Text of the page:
I also find it helpful to connect with others going through the same struggles. It’s comforting to know that you aren’t alone.

 

How do you feel about your success at this point? 

My ego would have me measure my success by the number of people that read my blog, or by my ultimate goal of one day becoming a published author.

My heart knows that the real measure of success is how I choose to live on a daily basis. Consciously choosing to be a loving, kind person in my daily interactions with others and loving my family and friends as deeply as I can – that to me is the true definition of success. I say this, and yet I fully admit that I fall short and that I constantly battle my own ego. My blog is about using my life (as unglamorous as it is) to learn the lesson of love over and over again, because I believe that’s what we as human beings are all here to do. Part of that is of course learning self-love and accepting your own and others’ inevitable imperfections.

 

What kinds of things lead to feelings of burn out for you? (For example I often find myself exhausted by promoting and reaching out) How do you deal with that?

I hear you sister about the exhaustion over promoting yourself and networking with others. I took a much-needed break from reaching out this week just to recenter myself and write. I guess that’s how I deal with the burn out. Take a break, remember my love for writing, and remind myself why I started the blog in the first place.

 

What forms of self-care do you find work best for you?

Self-care is so important for everyone, but particularly for moms that can easily end up on the bottom of the priority list.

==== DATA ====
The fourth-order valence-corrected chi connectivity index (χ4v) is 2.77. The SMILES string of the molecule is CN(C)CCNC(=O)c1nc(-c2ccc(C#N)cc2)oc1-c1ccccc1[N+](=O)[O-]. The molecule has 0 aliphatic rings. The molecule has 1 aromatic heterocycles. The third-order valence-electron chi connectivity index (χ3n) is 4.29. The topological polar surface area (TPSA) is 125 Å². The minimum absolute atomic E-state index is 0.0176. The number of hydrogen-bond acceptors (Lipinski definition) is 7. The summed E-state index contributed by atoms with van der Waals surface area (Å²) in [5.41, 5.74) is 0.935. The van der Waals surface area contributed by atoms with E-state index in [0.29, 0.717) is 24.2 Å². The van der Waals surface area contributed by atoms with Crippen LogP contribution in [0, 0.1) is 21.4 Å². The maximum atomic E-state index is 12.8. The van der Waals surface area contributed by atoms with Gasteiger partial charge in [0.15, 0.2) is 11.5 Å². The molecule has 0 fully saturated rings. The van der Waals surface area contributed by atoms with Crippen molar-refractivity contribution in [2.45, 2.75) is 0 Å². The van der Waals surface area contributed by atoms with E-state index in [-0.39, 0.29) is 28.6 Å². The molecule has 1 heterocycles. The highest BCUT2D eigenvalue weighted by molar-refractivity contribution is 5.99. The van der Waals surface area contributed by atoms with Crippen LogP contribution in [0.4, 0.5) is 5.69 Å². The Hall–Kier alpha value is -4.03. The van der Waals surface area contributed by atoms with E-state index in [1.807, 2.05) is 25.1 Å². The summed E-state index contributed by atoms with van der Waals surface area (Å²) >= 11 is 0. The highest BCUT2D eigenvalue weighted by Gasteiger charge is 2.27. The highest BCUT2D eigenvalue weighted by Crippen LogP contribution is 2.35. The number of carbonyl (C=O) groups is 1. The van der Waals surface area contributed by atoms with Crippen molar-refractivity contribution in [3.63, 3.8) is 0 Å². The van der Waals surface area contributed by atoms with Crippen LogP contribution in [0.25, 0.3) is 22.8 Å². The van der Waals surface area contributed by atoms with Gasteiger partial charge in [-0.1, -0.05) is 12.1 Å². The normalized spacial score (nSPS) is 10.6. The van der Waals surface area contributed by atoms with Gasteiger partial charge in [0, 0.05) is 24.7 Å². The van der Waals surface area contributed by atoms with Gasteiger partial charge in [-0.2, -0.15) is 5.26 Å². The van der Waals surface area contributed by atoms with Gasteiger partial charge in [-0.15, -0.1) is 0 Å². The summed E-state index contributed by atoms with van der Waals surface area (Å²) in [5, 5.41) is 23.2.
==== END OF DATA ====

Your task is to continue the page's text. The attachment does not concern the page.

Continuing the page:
I exercise more for my emotional and mental well-being than my physical well-being. I like to go for a run or take yoga. I really believe that working up a sweat releases negative energy.

I’m working on making prayer my number one form of self-care, mainly because I’ve started to notice that when I’m down, it works every time.

 

When you know the next step to get where you want to be is going to require taking a chance that scares you, how do you prepare yourself to take the leap? Or do you just go for it?

I think this goes back to what I mentioned before. I typically acknowledge my fear, pat it on the back, pray, and take the leap anyways.

 

What are you afraid of in relation to this venture?

All that I previously mentioned.

 

What is your favorite positivity practice or quote?

I’m a self-admitted quotes junkie. How can you not love little nuggets of wisdom that resonate with your soul? It’s difficult for me to even narrow it down to one, but I’m going to have to copy Brené Brown (this is also her favorite quote) because it’s just too good:

It is not the critic who counts; not the man who points out how the strong man stumbles, or where the doer of deeds could have done them better. The credit belongs to the man who is actually in the arena, whose face is marred by dust and sweat and blood; who strives valiantly; who errs, who comes short again and again, because there is no effort without error and shortcoming; but who does actually strive to do the deeds…who at the best knows in the end the triumph of high achievement, and who at the worst, if he fails, at least fails while daring greatly… – Theodore Roosevelt